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Monday, May 27, 2024

PHALON’S FILE: The End of the World. Not.

If you are reading this, it means that the Great Solar Armageddon of April 23, 2023, as predicted on TikTok, failed to wreck all our stuff and turn us all into Hot Pockets.

But that doesn’t mean we’re in the clear. Sir Isaac Newton predicted the end of the world at some point between 2023 and 2060. But he is believed to have made that prediction after he was hit on the head.

And there are always asteroids.

The world will come to its end any time between now and a couple billion years from now. Those among us who want to meet the coming apocalypse with a clear conscience might want to consider returning those library books.

So before giant irradiated scorpions proclaim, “Welcome to MY world,” let’s take a look at past predictions, many of which suggest reports of our demise are greatly exaggerated.

1806: The Prophet Hen of Leeds causes widespread panic across Great Britain when she lays eggs bearing the words “The End Is Coming.” It’s later discovered a neighbor had written the dire prediction on the eggs and returned them to the Prophet Hen’s end. ’nuff said.

1936: The Rev. Herbert W. Armstrong promises rapture by Dec. 31. When 1937 rings in with champagne and noisemakers rather than frogs and locusts, he revises his prediction to an equally erroneous 1943.

1956: Mrs. Dorothy Martin, a housewife from Chicago, Illinois, receives messages from the planet Clarion that a great flood is coming and that she and her followers will be rescued by an alien spaceship. When the waters and their ride fail to materialize, they set about asking for their jobs back.

1975: Rev. Armstrong is wrong again.

1976: Televangelist Pat Robertson prognosticates curtains for 1982. He again frightens people in 1988 when he runs for president.

1997: Heaven’s Gate, a California religious sect, predicts Comet Hale-Bopp will bring the end of the world. They will escape the hellfire by transporting—via after-dinner mass suicide—to a spaceship following in the wake of the comet. Hale-Bopp missed. No word if they made it to the spaceship.

2012: The long-extinct Mayans leave behind a pocket planner that modern-day doomsday
aficionados interpret as predicting the end by the end of the year. The only disaster was the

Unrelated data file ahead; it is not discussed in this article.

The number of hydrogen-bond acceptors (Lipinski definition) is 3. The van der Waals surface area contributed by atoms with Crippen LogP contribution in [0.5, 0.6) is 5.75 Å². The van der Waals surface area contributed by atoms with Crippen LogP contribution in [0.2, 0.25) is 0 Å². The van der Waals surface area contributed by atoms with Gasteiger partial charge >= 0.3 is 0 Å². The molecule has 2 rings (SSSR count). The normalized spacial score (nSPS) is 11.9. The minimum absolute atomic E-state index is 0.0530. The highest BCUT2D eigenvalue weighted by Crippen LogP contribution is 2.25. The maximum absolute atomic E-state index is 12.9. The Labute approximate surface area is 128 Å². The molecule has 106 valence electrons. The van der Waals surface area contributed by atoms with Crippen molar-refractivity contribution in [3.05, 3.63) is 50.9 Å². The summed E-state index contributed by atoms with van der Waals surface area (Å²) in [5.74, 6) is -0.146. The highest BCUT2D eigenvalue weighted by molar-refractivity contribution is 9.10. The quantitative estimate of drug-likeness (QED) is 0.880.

movie “2012,” in which director Ronald Emmerich wrecks the Earth. Again.

But…What if the Mayans had it right? A great philosopher in the 1960s wrote,“Make love, not war. Be prepared for both.”

While I’m not about to turn my entire net worth into $20 bills that I might rain from a penthouse suite in Vegas, it might be prudent to make some contingency plans. Just in case…

Here’s my To Do List for the pending cataclysm:
– Change my car insurance payments from yearly to monthly.
– Learn to prepare salted meats. Hey, that’s a talent that’s going to be in big demand come End of Days. And in the meantime, I’ll have a marketable skill. Jerky for everyone!
– Leave the toilet seat up. OK, I already do that, but this time it will have meaning.
– Purge my iPhone. If advanced civilizations years hence are to recover data from The Cloud, I don’t want them finding any Barry Manilow on my playlist.
– Hold off on the new carpet until January.
– But as an act of good faith, I’ll renew my E-Z Pass for another year.

Joe Phalon
Joe Phalon, Contributing Writer
Contributing Writer

Joe was lured out of retirement by the opportunity to be a part of the Ridge View Echo. During a decades-long career in publishing and journalism, he has covered government on many levels from local school boards to the United States Supreme Court.

Along the way, Joe has worked at American Lawyer Magazine, The National Law Journal and The Record among other publications, and as the Press Officer of Columbia Law School. His work has been recognized with several first place awards from the Society of Professional Journalists and the New Jersey Press Association.

Being part of the Ridge View Echo brings Joe back to his roots and the kind of news coverage he loves: Telling the stories of people and local communities as well as keeping an eye on how their money is spent by their government officials.

Joe lives in Blairstown with his wife Rose, the founder of Quilting for a Cause, and their two wiener dogs. He is an artist in his spare time.